I just finished watching Pirates of Silicon Valley, described by Wikipedia as: “a 1999 film based on the book Fire in the Valley: The Making of The Personal Computer by Paul Freiberger and Michael Swaine…which documents the rise of the home computer…through the rivalry between Apple Computer and Microsoft.”
It reminded me of Monty Python’s Corporate Takeover skit from The Meaning of Life.
Monty Python’s The Permanent Assurance Company Part 1:
Monty Python’s The Permanent Assurance Company Part 2:
Part 2 is worth watching solely for the horrifically bad puns in the song at the end.
Anyway, this is what I’ve learned tonight. Bonus points if you can guess which movie each item is from.
- Theft and piracy are time-honored traditions in the business world.
- To be successful, you should have a company culture. You should choose one that fosters hatred between project teams and encourages resolution through crazy bar fights.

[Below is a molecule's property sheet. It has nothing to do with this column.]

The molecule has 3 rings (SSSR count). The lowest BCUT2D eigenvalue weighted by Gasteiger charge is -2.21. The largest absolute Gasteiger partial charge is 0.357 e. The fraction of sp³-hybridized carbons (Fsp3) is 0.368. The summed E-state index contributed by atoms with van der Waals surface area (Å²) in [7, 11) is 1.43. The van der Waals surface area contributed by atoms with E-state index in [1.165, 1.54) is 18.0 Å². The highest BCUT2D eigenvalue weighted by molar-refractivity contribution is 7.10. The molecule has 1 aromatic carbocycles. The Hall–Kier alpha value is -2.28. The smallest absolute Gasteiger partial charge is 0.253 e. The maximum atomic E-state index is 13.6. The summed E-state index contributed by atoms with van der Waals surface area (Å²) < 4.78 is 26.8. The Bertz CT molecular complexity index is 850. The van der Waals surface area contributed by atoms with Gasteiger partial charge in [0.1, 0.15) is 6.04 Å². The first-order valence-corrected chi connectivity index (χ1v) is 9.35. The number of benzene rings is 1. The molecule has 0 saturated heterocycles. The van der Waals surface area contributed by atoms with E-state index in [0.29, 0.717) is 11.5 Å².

- Loyal friends quit and become teachers rather than watch you plummet down a spiral of self-destruction. So, if your friends start abandoning you, you’re on your way to being like (the fictitious) Steve Jobs!
- Forcing your Evil Corporate Overlords to walk the plank is permissible.
- It is acceptable to fling frisbees at your employees if you first provide them with champagne.
- A pirate flag doesn’t always mean success, but it looks good stuck to the front of your company.
- The very best logos are the ones that can be replicated in metal, hung on the wall, then broken apart and distributed as weapons in times of extreme need.